- Tesla stock has been selling off since the company's latest earnings call.
- The selloff appears tied to the apparent overvaluation of Tesla stock.
- How will Tesla stock get some much-needed reprieve?
Tesla Motors Inc. (NSDQ:TSLA) delivered impressive Q1 2016 results, managing to exceed bottom line expectations of analysts. Tesla posted first quarter revenue of $1.6B, up 45.5% Y/Y and in-line with the consensus on Wall Street while EPS of -$0.57 was a cent better than estimates. Tesla delivered a total of 15,510 vehicles during the quarter consisting of 12,851 Model S units and 2,659 Model X units. Tesla reiterated its earlier position that it intends to deliver 80K-90K vehicles in the current year which it says will be achievable due to a significant production ramp during the back half of 2016.
Despite the healthy report, Tesla shares have lost almost 7% since then. This development appears rather befuddling considering that the company had managed to bag close to 400k Model 3 orders going into the earnings call, representing more than $14B in future orders in what the company has hailed as the biggest product launch ever. That feat appears even more impressive when viewed in the light of Tesla relying almost entirely on the cult personality of its brand to garner that mountain of orders. So what's the rant by investors this time around? In one phrase: valuation concerns.
CEO Elon Musk has in the past said that Tesla shares are overvalued, comments that usually led to the shares tanking. Although he made no such remarks during Tesla's latest earnings call, those concerns are always on the back of the minds of investors. At a market cap of $31B at the time of the earnings call, Wall Street was valuing Tesla at $620K per vehicle sold in 2015 and about $63K for every vehicle that Tesla hoped to sell by 2020 as per earlier estimates (500K deliveries). Although Tesla's valuation based on vehicle sales has improved considerably over the past one year when Market Cap per Vehicle Sold exceeded $1M, it still towers above the other automakers like the tallest kid in class.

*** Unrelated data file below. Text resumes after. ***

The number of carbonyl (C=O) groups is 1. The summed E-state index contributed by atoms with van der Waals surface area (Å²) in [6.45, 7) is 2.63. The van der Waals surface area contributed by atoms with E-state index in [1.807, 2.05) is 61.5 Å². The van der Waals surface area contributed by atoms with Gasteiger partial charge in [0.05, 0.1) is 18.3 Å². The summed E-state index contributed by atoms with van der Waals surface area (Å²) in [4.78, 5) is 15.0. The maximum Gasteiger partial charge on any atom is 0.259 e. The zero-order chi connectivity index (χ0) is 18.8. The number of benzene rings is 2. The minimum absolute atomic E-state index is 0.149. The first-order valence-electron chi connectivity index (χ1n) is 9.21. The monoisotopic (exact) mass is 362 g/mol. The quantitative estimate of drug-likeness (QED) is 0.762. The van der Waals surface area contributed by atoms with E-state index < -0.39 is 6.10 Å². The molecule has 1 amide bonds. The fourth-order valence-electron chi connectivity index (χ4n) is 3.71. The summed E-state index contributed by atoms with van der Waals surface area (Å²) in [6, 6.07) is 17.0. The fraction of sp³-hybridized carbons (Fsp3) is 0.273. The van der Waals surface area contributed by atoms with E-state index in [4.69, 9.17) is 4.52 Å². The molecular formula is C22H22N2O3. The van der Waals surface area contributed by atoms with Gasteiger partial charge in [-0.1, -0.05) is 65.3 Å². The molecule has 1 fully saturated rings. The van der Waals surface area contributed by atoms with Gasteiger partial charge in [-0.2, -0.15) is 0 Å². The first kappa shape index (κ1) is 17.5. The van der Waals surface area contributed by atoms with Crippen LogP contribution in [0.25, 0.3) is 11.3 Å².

Source: Deutsche Bank Research
During its earnings call, Tesla said that it hoped to deliver 500K vehicles in 2018, moving its earlier target a full two years ahead. The current market cap works out to $56K per vehicle sold in 2018. That's still rich but tolerable for an auto company that's growing its top line at 40%+.
The big problem here is that given Tesla's spotty track record when it comes to meeting delivery dates, all bets are off whether the company will be able to ramp Model 3 production fast enough to meet its lofty target. Even long-term Tesla bulls such as Morgan Stanley are not so sanguine. Morgan Stanley recently cut its 2016 and 2018 delivery estimates for the company though the firm maintained its $333 price target (60% upside). Morgan Stanley estimates that Tesla will deliver only 70K vehicles in 2016, 10K less than the company's lower end guidance. Meanwhile, the analyst sees Tesla delivering a mere 108K units in 2018 vs. 500K as per Tesla's updated guidance.
Meanwhile, Wall Street is tinkering with the possibility of a capital raise by Tesla to fund the huge expected Model 3 production ramp:
Stifel Nicolaus: "We think a capital raise would be completely reasonable in light of higher initial Model 3 demand than expected. In terms of the guidance, though loosely mentioned in the past, we view the 2,000 units/week production rate at the end of 2Q16 as a modest improvement vs. prior expectations (from 2Q15/3Q15 shareholder letters), which called for a 1,600-1,800 units/week average throughout 2016 and 2k units/week by year end."
Baird: "We continue to model zero Model III deliveries in 2017, and increased our 2018 Model III estimate to ~160k (up from 40k), and total deliveries to 300k versus TSLA’s 500k vehicle target."
Deutsche Bank: "Investors are well aware of Tesla’s propensity for aggressive projections. That said, there is no question that this [growth plan] represents a significant development."
RBC Capital Markets: "Tesla is increasingly asking the equity investor to sign up for a complex manufacturing ramp (5x in 2 years) the likes of which we don’t believe has ever been seen before. This brings both elevated expectations and execution risk."
Tesla recently disclosed Model 3 production risks in its latest 10-Q:
"We have no experience to date in manufacturing vehicles at the high volumes that we anticipate for Model 3...and plans for the build out of our production facilities...and various aspects of component procurement and manufacturing plans have not yet been determined."
Further the company warned that should one or several of its assumptions turn out to be out of the ballpark:
"our ability to successfully launch on time and at volumes and prices that are profitable...may be materially and adversely impacted."